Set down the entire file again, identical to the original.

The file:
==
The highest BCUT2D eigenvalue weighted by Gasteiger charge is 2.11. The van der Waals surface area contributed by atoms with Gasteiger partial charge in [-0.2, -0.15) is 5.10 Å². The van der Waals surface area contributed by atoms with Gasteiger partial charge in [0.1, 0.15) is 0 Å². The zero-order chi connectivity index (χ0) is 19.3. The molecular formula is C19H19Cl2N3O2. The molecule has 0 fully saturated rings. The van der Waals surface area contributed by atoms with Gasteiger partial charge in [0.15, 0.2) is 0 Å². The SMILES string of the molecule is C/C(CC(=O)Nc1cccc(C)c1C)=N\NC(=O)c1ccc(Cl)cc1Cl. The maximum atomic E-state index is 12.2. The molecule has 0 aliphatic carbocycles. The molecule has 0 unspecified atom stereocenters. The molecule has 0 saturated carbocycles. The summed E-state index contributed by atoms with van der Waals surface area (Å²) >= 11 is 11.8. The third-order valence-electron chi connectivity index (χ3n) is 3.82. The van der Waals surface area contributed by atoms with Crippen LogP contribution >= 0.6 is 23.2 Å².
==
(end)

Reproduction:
The highest BCUT2D eigenvalue weighted by Gasteiger charge is 2.11. The van der Waals surface area contributed by atoms with Gasteiger partial charge in [-0.2, -0.15) is 5.10 Å². The van der Waals surface area contributed by atoms with Gasteiger partial charge in [0.1, 0.15) is 0 Å². The zero-order chi connectivity index (χ0) is 19.3. The molecular formula is C19H19Cl2N3O2. The molecule has 0 fully saturated rings. The van der Waals surface area contributed by atoms with Gasteiger partial charge in [0.15, 0.2) is 0 Å². The SMILES string of the molecule is C/C(CC(=O)Nc1cccc(C)c1C)=N\NC(=O)c1ccc(Cl)cc1Cl. The maximum atomic E-state index is 12.2. The molecule has 0 aliphatic carbocycles. The molecule has 0 unspecified atom stereocenters. The molecule has 0 saturated carbocycles. The summed E-state index contributed by atoms with van der Waals surface area (Å²) >= 11 is 11.8. The third-order valence-electron chi connectivity index (χ3n) is 3.82. The van der Waals surface area contributed by atoms with Crippen LogP contribution >= 0.6 is 23.2 Å².